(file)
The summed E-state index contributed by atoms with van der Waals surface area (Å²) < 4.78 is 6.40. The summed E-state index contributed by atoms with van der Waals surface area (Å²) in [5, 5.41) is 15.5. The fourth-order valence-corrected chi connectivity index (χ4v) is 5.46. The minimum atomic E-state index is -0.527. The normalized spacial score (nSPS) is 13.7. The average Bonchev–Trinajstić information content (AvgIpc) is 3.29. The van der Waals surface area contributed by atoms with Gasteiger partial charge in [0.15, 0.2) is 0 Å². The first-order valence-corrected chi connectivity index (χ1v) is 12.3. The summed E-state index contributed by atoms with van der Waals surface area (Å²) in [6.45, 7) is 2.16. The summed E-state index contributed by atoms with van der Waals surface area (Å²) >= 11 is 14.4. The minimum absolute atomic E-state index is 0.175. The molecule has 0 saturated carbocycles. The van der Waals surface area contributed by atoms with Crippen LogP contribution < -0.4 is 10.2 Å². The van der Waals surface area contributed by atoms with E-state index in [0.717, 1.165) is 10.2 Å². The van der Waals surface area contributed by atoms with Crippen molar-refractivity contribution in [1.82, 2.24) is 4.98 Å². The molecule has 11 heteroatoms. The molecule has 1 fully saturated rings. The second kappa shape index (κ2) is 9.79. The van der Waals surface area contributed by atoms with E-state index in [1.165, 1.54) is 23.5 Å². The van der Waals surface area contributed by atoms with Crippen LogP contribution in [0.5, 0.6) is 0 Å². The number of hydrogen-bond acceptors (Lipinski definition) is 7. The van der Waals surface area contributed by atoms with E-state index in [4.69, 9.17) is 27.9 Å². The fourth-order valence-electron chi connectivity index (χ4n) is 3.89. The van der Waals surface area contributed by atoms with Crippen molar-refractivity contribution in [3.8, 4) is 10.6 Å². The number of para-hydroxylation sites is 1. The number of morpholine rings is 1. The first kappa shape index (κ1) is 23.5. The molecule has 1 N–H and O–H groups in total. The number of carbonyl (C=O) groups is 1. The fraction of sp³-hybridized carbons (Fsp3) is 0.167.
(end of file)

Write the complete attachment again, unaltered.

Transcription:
The summed E-state index contributed by atoms with van der Waals surface area (Å²) < 4.78 is 6.40. The summed E-state index contributed by atoms with van der Waals surface area (Å²) in [5, 5.41) is 15.5. The fourth-order valence-corrected chi connectivity index (χ4v) is 5.46. The minimum atomic E-state index is -0.527. The normalized spacial score (nSPS) is 13.7. The average Bonchev–Trinajstić information content (AvgIpc) is 3.29. The van der Waals surface area contributed by atoms with Gasteiger partial charge in [0.15, 0.2) is 0 Å². The first-order valence-corrected chi connectivity index (χ1v) is 12.3. The summed E-state index contributed by atoms with van der Waals surface area (Å²) in [6.45, 7) is 2.16. The summed E-state index contributed by atoms with van der Waals surface area (Å²) >= 11 is 14.4. The minimum absolute atomic E-state index is 0.175. The molecule has 0 saturated carbocycles. The van der Waals surface area contributed by atoms with Crippen LogP contribution < -0.4 is 10.2 Å². The van der Waals surface area contributed by atoms with E-state index in [0.717, 1.165) is 10.2 Å². The van der Waals surface area contributed by atoms with Crippen molar-refractivity contribution in [1.82, 2.24) is 4.98 Å². The molecule has 11 heteroatoms. The molecule has 1 fully saturated rings. The second kappa shape index (κ2) is 9.79. The van der Waals surface area contributed by atoms with E-state index in [1.165, 1.54) is 23.5 Å². The van der Waals surface area contributed by atoms with Crippen LogP contribution in [0.5, 0.6) is 0 Å². The number of hydrogen-bond acceptors (Lipinski definition) is 7. The van der Waals surface area contributed by atoms with E-state index in [4.69, 9.17) is 27.9 Å². The fourth-order valence-electron chi connectivity index (χ4n) is 3.89. The van der Waals surface area contributed by atoms with Crippen molar-refractivity contribution in [3.8, 4) is 10.6 Å². The number of para-hydroxylation sites is 1. The number of morpholine rings is 1. The first kappa shape index (κ1) is 23.5. The molecule has 1 N–H and O–H groups in total. The number of carbonyl (C=O) groups is 1. The fraction of sp³-hybridized carbons (Fsp3) is 0.167.